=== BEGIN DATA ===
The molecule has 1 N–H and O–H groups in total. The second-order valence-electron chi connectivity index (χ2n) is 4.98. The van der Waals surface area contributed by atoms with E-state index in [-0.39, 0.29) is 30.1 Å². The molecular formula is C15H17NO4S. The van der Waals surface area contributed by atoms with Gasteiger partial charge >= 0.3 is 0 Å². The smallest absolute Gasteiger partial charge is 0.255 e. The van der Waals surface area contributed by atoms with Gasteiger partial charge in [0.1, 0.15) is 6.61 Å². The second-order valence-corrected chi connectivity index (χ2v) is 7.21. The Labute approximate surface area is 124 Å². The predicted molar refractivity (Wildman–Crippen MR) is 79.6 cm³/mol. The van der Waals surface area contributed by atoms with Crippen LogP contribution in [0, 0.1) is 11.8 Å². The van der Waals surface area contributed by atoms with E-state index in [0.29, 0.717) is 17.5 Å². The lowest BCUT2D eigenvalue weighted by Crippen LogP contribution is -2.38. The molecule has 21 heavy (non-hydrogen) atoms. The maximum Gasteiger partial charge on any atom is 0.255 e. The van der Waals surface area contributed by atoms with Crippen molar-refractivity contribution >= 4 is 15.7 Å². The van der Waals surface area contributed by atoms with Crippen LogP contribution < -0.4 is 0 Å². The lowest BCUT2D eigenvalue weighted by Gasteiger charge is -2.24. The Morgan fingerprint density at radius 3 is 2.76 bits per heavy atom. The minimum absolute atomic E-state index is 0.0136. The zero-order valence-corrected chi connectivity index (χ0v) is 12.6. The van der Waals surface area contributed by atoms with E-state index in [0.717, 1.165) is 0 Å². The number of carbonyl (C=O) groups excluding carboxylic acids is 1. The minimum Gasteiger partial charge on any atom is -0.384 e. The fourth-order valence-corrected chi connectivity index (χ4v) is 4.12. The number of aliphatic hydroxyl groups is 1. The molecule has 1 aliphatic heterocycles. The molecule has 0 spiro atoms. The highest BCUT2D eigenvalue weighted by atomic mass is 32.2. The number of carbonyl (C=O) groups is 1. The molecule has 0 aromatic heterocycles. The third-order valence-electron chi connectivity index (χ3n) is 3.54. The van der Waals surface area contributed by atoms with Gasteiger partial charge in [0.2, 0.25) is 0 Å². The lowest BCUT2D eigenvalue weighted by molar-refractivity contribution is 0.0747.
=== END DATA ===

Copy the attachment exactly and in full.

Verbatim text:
The molecule has 1 N–H and O–H groups in total. The second-order valence-electron chi connectivity index (χ2n) is 4.98. The van der Waals surface area contributed by atoms with E-state index in [-0.39, 0.29) is 30.1 Å². The molecular formula is C15H17NO4S. The van der Waals surface area contributed by atoms with Gasteiger partial charge >= 0.3 is 0 Å². The smallest absolute Gasteiger partial charge is 0.255 e. The van der Waals surface area contributed by atoms with Gasteiger partial charge in [0.1, 0.15) is 6.61 Å². The second-order valence-corrected chi connectivity index (χ2v) is 7.21. The Labute approximate surface area is 124 Å². The predicted molar refractivity (Wildman–Crippen MR) is 79.6 cm³/mol. The van der Waals surface area contributed by atoms with Crippen LogP contribution in [0, 0.1) is 11.8 Å². The van der Waals surface area contributed by atoms with E-state index in [0.29, 0.717) is 17.5 Å². The lowest BCUT2D eigenvalue weighted by Crippen LogP contribution is -2.38. The molecule has 21 heavy (non-hydrogen) atoms. The maximum Gasteiger partial charge on any atom is 0.255 e. The van der Waals surface area contributed by atoms with Crippen molar-refractivity contribution >= 4 is 15.7 Å². The van der Waals surface area contributed by atoms with Crippen LogP contribution < -0.4 is 0 Å². The lowest BCUT2D eigenvalue weighted by Gasteiger charge is -2.24. The Morgan fingerprint density at radius 3 is 2.76 bits per heavy atom. The minimum absolute atomic E-state index is 0.0136. The zero-order valence-corrected chi connectivity index (χ0v) is 12.6. The van der Waals surface area contributed by atoms with E-state index in [0.717, 1.165) is 0 Å². The number of carbonyl (C=O) groups excluding carboxylic acids is 1. The minimum Gasteiger partial charge on any atom is -0.384 e. The fourth-order valence-corrected chi connectivity index (χ4v) is 4.12. The number of aliphatic hydroxyl groups is 1. The molecule has 1 aliphatic heterocycles. The molecule has 0 spiro atoms. The highest BCUT2D eigenvalue weighted by atomic mass is 32.2. The number of carbonyl (C=O) groups is 1. The molecule has 0 aromatic heterocycles. The third-order valence-electron chi connectivity index (χ3n) is 3.54. The van der Waals surface area contributed by atoms with Gasteiger partial charge in [0.2, 0.25) is 0 Å². The lowest BCUT2D eigenvalue weighted by molar-refractivity contribution is 0.0747.